October's market swoon created plenty of opportunities for enterprising investors. But a lot of them were short-lived -- and if you didn't manage to pull the trigger and buy, you may be kicking yourself over the gains you've missed.

As stunning as it has been watching many stocks suffer huge losses in recent months, the rebounds have been equally quick and steep. Just look at how far some popular, beaten-down stocks bounced back from their lows last month:


Recent Price

% Above October Lows

Goodrich (NYSE:GR)



Chesapeake Energy (NYSE:CHK)



Mindray Medical (NYSE:MR)



Nucor (NYSE:NUE)



NYSE Euronext (NYSE:NYX)



Mirant (NYSE:MIR)



UnitedHealth Group (NYSE:UNH)



Source: Motley Fool CAPS, Yahoo Finance.

That's great news for those who fought their fear and found the courage to buy at those lows. But if you decided to wait until things got a little less uncertain before committing your capital to the stock market, the more important question is whether you should go ahead and buy now -- even at these somewhat higher prices.

It's all relative
First and foremost, it's essential to put the recent rebound into perspective. Yes, the major market averages all had double-digit percentage gains last week. Yes, those gains were especially impressive coming in the face of confirmation of a contracting economy and continuing lack of consumer confidence. And yes, plenty of folks seem to believe that we've hit bottom and that barring any more bad news, it's safe to get back in the investing water again.

But here's a look from the glass-half-empty camp:

  • Even with those big gains last week, the S&P has only gotten back to where it was just two weeks ago.
  • Over 2,000 stocks set new lows at some point last week, despite the run-up.
  • We're still down almost a third for 2008, and even more from last year's highs.

Halloween horrors may not be over
Perhaps the most compelling reason to remain pessimistic, however, is that so few of the big-picture economic problems that brought about the crash in the first place have gotten resolved. Around the world, governments have thrown billions at the problems plaguing the markets, yet many haven't even gotten implemented yet, let alone had enough time to show any concrete results.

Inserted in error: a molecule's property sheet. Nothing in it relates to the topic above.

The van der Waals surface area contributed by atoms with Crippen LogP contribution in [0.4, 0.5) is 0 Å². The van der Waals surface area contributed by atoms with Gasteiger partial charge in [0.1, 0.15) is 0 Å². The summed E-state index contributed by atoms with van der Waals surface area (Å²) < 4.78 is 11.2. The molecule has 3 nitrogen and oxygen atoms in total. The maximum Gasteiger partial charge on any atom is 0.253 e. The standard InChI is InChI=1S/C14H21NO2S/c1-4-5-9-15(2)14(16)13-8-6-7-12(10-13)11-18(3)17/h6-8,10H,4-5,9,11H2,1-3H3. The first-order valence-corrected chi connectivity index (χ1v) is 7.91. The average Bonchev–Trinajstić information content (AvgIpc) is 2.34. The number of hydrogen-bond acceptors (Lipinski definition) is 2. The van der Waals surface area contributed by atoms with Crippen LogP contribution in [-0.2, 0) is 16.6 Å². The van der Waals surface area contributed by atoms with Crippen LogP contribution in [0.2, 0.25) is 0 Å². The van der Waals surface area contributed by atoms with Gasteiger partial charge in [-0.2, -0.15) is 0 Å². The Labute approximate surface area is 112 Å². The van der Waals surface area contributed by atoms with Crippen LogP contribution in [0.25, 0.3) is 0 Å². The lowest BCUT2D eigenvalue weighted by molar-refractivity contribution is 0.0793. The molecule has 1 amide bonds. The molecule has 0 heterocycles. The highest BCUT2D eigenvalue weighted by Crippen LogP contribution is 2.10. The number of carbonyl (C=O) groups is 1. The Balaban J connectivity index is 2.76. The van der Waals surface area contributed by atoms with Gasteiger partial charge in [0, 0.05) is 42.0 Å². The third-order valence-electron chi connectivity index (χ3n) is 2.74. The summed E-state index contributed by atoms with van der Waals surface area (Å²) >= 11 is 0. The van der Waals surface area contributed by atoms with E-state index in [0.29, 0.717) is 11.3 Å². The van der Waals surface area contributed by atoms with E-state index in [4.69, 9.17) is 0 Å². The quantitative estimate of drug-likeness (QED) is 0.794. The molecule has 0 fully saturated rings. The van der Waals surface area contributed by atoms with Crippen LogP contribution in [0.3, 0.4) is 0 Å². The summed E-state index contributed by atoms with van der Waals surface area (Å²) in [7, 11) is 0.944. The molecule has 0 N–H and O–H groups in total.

Face it: The bad news isn't over. You're still going to see foreclosures well into the future. Housing prices may continue to stumble. Unemployment could rise precipitously.

In short, while the mood at the depth of the panic may have been unreasonably dour, it's way too early to get gleeful.

Good news for bargain shoppers
If you're not letting all this bad news affect your long-term investing temperament, however, you're on the right track. Just because some stocks have bounced back 20% or more from their lows doesn't mean they're suddenly overpriced.

Consider: If you're tempted to buy now, you must believe that the economy will recover and that everything will work out in the long run. The key, though, is whether you'll keep that confidence even if the market gives back all of those 10% gains tomorrow. In other words, this rebound may have cleared your head of irrational fear -- and put you in a position where you will be able to make targeted investments even if the market tanks further.

Stay disciplined
The way to get ready for the next leg down -- whether or not it ever comes -- is to start planning now which opportunities you'll want to take advantage of. Although it's possible you'll never again see the values you could have gotten last month, there's always a chance. By plotting out how you'll handle whatever contingencies end up happening, you can make sure you won't miss out on a second chance for the stocks you want at the price you've dreamed of.

For more on making the most of the current stock market opportunity, read about:

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Fool contributor Dan Caplinger thinks he's ready if the market falls again. He owns shares of Chesapeake Energy. NYSE Euronext and Mindray Medical are Motley Fool Rule Breakers recommendations. UnitedHealth Group is a Motley Fool Stock Advisor selection. Chesapeake Energy and UnitedHealth Group are Motley Fool Inside Value recommendations. The Fool owns shares of UnitedHealth Group and Mindray Medical. Try any of our Foolish newsletters today, free for 30 days. The Fool's disclosure policy keeps you covered.